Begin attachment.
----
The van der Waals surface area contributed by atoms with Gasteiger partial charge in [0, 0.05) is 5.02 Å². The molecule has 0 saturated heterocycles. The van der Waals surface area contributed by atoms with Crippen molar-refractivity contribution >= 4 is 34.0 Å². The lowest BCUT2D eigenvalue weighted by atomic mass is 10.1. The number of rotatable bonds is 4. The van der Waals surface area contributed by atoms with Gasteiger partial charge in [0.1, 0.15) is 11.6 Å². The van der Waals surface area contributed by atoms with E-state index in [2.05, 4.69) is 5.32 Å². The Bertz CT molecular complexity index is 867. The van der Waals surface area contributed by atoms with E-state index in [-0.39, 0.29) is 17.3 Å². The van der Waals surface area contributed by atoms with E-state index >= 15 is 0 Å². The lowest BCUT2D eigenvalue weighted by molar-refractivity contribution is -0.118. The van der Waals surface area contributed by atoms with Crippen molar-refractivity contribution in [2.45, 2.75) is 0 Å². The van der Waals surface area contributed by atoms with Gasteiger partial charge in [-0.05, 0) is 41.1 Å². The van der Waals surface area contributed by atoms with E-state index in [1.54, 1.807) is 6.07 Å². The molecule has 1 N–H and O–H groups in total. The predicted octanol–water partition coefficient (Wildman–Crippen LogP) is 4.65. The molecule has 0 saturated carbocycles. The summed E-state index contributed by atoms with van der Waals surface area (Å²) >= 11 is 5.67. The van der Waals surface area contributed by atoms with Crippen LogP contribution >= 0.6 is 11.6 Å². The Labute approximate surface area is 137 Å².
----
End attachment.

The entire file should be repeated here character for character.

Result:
The van der Waals surface area contributed by atoms with Gasteiger partial charge in [0, 0.05) is 5.02 Å². The molecule has 0 saturated heterocycles. The van der Waals surface area contributed by atoms with Crippen molar-refractivity contribution >= 4 is 34.0 Å². The lowest BCUT2D eigenvalue weighted by atomic mass is 10.1. The number of rotatable bonds is 4. The van der Waals surface area contributed by atoms with Gasteiger partial charge in [0.1, 0.15) is 11.6 Å². The van der Waals surface area contributed by atoms with E-state index in [2.05, 4.69) is 5.32 Å². The Bertz CT molecular complexity index is 867. The van der Waals surface area contributed by atoms with E-state index in [-0.39, 0.29) is 17.3 Å². The van der Waals surface area contributed by atoms with E-state index >= 15 is 0 Å². The lowest BCUT2D eigenvalue weighted by molar-refractivity contribution is -0.118. The van der Waals surface area contributed by atoms with Crippen molar-refractivity contribution in [2.45, 2.75) is 0 Å². The van der Waals surface area contributed by atoms with Gasteiger partial charge in [-0.05, 0) is 41.1 Å². The van der Waals surface area contributed by atoms with E-state index in [1.54, 1.807) is 6.07 Å². The molecule has 1 N–H and O–H groups in total. The predicted octanol–water partition coefficient (Wildman–Crippen LogP) is 4.65. The molecule has 0 saturated carbocycles. The summed E-state index contributed by atoms with van der Waals surface area (Å²) >= 11 is 5.67. The van der Waals surface area contributed by atoms with Crippen LogP contribution >= 0.6 is 11.6 Å². The Labute approximate surface area is 137 Å².